Grand Café Clusius will be closed on Tuesday 14 and Wednesday 15 November due to technical activities in the restaurant. We would advise you to reserve for lunch in the nearby cafés around the Hortus like Pakhuis, Barrera, De Vrind or Babbels.Read more
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A new plant species was named after Paul Kessler, prefect of the Leiden Hortus botanicus. Kessler discovered the small tree, which is related to the kiwifruit, himself.Read more
A high-ranking delegation from China visited Leiden on 6 November. The party of some 25 Chinese officials from the CPPCC – a Chinese advisory body comparable with the Dutch Senate - visited the Leiden Observatory, the Hortus botanicus and the Asian Library.Read more
BigPicnic brings together the public, scientists, policy-makers and industry to help tackle the global challenge of food security. Botanic gardens, with help from other Partners, are co-creating exhibitions and participatory events with people from all walks of life, to generate dialogue and build greater understanding of food security.
Deep in the Amazonian rainforest grew a solitary tree. From its bark flowed a milky white sap that changed the world: rubber. It was Sir Henry Alexander Wickham (1846-1928) who was commissioned by the Royal Botanic Gardens in Kew to smuggle seeds from the rubber-bearing tree out of Brazil and bring them to London. From Kew Gardens seedlings were dispatched to Ceylon (Sri Lanka), and Malaya (Malaysia) thus bringing an end to the Brazilian monopoly on rubber production. During this lecture author and explorer Redmond O’Hanlon will talk about the treacherous journey Henry Wickham undertook to obtain rubber seeds of the Hevea brasiliensis.
Time: 19.30 – 20.30
Redmond O’Hanlon is British author, explorer and documentary maker
Following this presentation another presentation will be given in Dutch about crownjewels in the beginning years of botany as science.
In the weekend of 9 and 10 September 2017, 33 Leiden monuments open their doors to the public. This is a unique opportunity to visit old buildings rich with history, ancient homes and university buildings. In many monuments there are small exhibitions and performances by Leiden choirs. This year’s theme is Farmers, Citizens and Countrymen; the monuments you can visit have traditionally been places where people of all ranks and positions meet, both inside and outside the city.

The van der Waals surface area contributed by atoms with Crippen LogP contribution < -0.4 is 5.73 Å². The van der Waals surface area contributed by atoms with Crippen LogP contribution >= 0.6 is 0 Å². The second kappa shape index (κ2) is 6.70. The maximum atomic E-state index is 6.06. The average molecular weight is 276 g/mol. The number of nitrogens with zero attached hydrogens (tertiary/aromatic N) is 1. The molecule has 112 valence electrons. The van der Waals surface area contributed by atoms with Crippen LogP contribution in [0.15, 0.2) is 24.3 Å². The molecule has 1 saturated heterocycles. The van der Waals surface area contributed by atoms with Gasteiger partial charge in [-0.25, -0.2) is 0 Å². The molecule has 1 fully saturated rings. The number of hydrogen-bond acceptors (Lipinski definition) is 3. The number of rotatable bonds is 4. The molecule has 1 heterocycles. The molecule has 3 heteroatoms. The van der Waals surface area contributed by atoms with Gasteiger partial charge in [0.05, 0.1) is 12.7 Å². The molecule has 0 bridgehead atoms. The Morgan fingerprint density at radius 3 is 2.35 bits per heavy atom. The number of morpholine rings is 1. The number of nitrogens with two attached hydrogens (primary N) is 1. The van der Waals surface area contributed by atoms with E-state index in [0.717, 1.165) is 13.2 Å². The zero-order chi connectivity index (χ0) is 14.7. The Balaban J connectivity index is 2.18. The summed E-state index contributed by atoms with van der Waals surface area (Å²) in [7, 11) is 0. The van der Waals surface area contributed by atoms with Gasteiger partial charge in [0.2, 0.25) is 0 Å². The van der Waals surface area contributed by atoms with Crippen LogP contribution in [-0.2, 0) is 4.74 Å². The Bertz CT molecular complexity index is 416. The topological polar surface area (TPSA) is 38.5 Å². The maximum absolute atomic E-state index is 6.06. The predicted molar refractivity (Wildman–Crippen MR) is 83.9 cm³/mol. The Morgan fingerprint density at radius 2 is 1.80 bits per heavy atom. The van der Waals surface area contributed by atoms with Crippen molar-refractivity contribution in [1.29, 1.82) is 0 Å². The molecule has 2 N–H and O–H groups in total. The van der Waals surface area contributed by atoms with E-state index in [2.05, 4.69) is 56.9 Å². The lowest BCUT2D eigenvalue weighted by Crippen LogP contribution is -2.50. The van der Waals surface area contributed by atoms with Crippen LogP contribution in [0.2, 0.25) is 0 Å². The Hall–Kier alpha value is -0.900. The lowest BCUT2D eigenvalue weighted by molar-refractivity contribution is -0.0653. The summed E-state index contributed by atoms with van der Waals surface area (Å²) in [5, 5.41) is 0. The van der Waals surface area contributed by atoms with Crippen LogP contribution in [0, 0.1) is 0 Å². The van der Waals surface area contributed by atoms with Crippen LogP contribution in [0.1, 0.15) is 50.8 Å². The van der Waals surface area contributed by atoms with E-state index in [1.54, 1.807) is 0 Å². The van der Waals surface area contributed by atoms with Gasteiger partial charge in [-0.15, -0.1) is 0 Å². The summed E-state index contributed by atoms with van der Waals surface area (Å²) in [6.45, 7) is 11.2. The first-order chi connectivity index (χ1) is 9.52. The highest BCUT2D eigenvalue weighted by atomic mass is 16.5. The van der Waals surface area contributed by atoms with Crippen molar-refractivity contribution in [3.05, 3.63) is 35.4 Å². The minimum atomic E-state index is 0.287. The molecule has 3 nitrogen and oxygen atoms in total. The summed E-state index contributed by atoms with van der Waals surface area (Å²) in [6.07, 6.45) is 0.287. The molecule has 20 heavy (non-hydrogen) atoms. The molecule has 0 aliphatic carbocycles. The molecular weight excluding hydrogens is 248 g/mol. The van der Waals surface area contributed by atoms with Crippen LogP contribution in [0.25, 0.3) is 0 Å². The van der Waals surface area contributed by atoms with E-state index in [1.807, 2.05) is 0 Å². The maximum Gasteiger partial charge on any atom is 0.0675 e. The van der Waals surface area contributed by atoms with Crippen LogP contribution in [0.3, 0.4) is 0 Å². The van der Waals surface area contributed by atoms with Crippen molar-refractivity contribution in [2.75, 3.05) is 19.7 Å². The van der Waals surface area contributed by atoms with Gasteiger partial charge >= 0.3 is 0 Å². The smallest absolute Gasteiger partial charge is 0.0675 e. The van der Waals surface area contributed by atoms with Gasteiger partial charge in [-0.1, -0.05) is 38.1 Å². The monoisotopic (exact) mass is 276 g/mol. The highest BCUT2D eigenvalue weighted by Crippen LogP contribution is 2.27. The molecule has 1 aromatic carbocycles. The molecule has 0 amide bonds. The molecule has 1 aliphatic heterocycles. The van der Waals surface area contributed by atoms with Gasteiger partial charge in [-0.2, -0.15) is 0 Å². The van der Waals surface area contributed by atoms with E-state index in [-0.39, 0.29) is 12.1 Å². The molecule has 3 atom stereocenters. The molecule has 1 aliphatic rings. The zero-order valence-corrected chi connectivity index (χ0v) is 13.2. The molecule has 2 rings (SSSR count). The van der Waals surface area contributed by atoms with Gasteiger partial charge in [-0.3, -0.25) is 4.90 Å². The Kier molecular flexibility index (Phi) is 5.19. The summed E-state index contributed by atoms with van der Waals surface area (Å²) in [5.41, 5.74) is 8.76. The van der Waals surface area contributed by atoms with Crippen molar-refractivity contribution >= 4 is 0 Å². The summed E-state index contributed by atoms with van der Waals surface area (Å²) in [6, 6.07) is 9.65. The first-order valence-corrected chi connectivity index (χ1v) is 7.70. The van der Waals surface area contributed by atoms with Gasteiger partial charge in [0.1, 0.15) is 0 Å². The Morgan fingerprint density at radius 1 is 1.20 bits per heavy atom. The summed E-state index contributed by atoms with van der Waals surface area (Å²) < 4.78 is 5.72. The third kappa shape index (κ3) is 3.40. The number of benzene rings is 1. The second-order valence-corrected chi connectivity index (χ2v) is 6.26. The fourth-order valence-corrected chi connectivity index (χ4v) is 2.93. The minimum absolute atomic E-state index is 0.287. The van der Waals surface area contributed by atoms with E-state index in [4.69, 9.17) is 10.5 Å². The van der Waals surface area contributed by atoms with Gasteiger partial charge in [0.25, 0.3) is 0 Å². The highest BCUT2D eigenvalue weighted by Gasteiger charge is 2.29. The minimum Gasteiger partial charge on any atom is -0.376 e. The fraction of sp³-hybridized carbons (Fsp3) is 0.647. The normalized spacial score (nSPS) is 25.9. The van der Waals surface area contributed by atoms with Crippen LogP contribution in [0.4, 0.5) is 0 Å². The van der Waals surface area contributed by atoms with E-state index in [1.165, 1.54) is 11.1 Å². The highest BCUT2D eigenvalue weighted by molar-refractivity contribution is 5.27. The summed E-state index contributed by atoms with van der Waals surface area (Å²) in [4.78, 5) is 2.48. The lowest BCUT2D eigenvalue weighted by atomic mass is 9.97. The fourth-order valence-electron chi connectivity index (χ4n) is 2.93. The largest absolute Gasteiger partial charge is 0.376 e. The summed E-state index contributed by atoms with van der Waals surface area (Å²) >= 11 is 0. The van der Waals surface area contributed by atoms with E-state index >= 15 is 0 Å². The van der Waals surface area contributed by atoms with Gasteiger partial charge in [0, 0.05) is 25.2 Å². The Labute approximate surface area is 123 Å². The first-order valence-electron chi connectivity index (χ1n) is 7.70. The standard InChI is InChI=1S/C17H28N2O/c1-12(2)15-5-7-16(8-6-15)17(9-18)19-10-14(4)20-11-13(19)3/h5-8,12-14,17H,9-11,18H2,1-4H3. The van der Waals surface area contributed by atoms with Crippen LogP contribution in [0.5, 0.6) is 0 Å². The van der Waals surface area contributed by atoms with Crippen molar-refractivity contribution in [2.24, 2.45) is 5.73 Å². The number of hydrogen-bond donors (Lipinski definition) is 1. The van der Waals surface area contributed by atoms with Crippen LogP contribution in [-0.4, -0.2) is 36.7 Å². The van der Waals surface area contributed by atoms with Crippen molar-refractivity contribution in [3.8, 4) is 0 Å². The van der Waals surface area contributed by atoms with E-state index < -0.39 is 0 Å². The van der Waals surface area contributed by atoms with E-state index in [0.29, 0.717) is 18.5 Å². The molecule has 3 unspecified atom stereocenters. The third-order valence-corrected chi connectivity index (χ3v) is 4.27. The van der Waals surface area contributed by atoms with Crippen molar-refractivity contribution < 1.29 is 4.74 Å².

You can start with a coffee at the Hortus botanicus Leiden at 10 or finish at our place and buy some bulbs!
Next Thursday 1500 international students will visit the Hortus on behalf of the Orientation Week Leiden. Students can enter and leave the Hortus botanicus Leiden via the Sterrenwachtlaan (bridge). Bicycles can be parked at Plexus. The main entrance is open for individual visitors.Read more
Japanese biology student Izai Kikuchi is specialised in orchids. This evening he shows you beautiful and special specimens, with extra focus on the orchids from Indonesia. English language. Fully booked.Read more
This year the international carnivorous plants congress will be held in the Hortus Leiden. From 11 – 13 August the Hortus will be all about the strange, interesting and beautiful little plants that have stirred the imagination of men since their discovery in the 18th century. Since the Hortus celebrates the 200-year birthday of the Kebun Raya Bogor, the emphasis will be on Indonesian carnivorous plants.